If you’re looking to start or grow your woman-owned business, look no further. Follow along as we celebrate the end of National Women’s Small Business Month with a Twitter chat hosted by Small Business Majority, Women’s Business Development Center (WBDC), Community Reinvestment Fund, USA (CRF) and CDC Small Business Finance to discuss resources and opportunities available to women entrepreneurs and business owners.We are excited to be joined by small business experts, and we hope you’ll join us.

Sample social promo:
Join us, @smlbizmajority, @connect2cap, @WBDC and @cdc_loans for a Twitter chat in celebration of #NWSBM. Follow along on Oct. 29 at 3pm ET with the hashtag #WomenInBizChat to learn about the resources available to women entrepreneurs.

Download graphics here »

For more information contact:

Meghan Ott
Communications Assistant
mott@smallbusinessmajority.org

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Your Current Tax News Briefs

Here are some changes made by TCJA. IRS also made a few revisions to help protect taxpayers.

SALT Limit

State and local tax (SALT) deductions are now limited to $5,000 for a married person filing a separate return and $10,000 for all other filers. This limit applies to the 2018 to 2025 tax periods. Click to learn which taxpayers are impacted by the SALT limit.

Special Tax Breaks for U.S. Armed Forces

Key tax benefits are available to members of the military including combat pay, foreign earned income exclusion, filing deadline postponement, automatic extensions and earned income tax credit; just to start. Dependent care assistance programs available for military personnel, are also excludable and not included in the military member’s income. Click to get more benefits.

EIN Application Change

To provide greater security and improve transparency, IRS now requires an ITIN or SSN from individuals named as “responsible party” on Form S-4, Application for Employer Identification Number. This revision is effective May 13, 2019. Only government entities are exempt from the responsible party requirement, to include military and state national guards. Click to get the entire news release.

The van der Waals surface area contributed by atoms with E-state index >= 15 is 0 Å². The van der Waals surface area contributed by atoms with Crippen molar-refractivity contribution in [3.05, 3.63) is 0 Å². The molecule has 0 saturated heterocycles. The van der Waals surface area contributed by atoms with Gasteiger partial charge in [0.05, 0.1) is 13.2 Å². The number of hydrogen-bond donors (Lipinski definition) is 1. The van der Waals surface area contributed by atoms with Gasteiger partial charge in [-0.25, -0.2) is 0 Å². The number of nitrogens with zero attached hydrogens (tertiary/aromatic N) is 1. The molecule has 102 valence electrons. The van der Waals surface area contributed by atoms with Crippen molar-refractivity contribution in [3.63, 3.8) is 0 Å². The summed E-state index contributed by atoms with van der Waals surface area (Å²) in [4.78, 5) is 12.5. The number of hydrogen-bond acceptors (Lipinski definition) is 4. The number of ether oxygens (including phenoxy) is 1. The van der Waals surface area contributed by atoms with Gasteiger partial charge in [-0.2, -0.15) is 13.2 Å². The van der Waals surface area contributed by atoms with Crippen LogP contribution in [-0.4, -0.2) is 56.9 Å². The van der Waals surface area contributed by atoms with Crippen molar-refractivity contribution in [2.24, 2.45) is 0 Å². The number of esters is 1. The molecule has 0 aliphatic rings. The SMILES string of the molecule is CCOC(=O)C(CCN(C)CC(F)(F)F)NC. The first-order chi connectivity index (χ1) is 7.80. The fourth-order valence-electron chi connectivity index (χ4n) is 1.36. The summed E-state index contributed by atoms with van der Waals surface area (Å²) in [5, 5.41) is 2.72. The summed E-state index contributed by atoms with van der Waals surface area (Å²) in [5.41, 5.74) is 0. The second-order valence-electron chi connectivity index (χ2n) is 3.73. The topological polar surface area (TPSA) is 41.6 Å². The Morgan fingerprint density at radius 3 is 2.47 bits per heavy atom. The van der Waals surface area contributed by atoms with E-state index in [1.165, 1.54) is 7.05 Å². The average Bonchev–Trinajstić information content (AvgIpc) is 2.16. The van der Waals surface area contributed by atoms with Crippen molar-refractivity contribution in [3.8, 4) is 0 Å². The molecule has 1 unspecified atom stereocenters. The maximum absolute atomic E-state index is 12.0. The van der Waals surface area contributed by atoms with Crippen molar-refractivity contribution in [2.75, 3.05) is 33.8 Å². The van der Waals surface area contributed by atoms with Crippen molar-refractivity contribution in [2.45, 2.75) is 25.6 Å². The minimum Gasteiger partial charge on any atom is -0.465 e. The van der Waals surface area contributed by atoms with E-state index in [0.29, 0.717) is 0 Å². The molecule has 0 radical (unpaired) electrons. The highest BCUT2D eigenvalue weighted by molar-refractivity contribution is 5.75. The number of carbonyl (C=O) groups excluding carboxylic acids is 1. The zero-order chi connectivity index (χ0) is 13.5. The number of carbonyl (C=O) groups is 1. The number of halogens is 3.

Penalty Relief Threshold Lowered to 80 Percent

IRS expands penalty waiver for taxpayers whose withholding and estimated tax payments fell short in 2018. The usual threshold is 90 percent to avoid a penalty. An 85 percent threshold was announced Jan 16. “Taxpayers who have already filed for tax year 2018 but qualify for this expanded relief may claim a refund by filing Form 843, Claim for Refund and Request for Abatement and include the statement “80% Waiver of estimated tax penalty” on Line 7. This form cannot be filed electronically.” Click to learn more.

Bad Weather Ahead Signpost Shows Dangerous Prediction Stock PhotoDisaster Relief

A taxpayer affected by disaster could be any individual whose principal residence is located in a disaster area; the spouse of an affected taxpayer; or any business or sole priorietor whose principal place of business is located in a disaster area. Also included is any individual, business or sole proprietor not located in a covered disaster area, but whose records necessary to meet an IRS deadline are located in the disaster area.

There are four (4) types of disaster relief:

• Administrative relief is the granting of additional time to file tax returns, pay taxes and perform other time sensitive tasks. You may also be able to get late filing and payment penalties waived or abated.

• Tax relief is claiming casualty losses on your tax return.

• For Safe harbor provisions see your tax professional.

• Election to claim disaster losses on a prior year tax return.

Taxpayers may elect to deduct a casualty loss that occurred in the current tax year on their preceding year tax return if the casualty loss occurred in a federally declared disaster area determined to warrant federal assistance.

The election to claim disaster losses on a preceding year tax return can be made up to six months after the due date of the taxpayer’s federal income tax return for the disaster year (without regard to any extension of time to file.) Effective for tax returns filed after October 13, 2016. Click to learn more about disaster relief.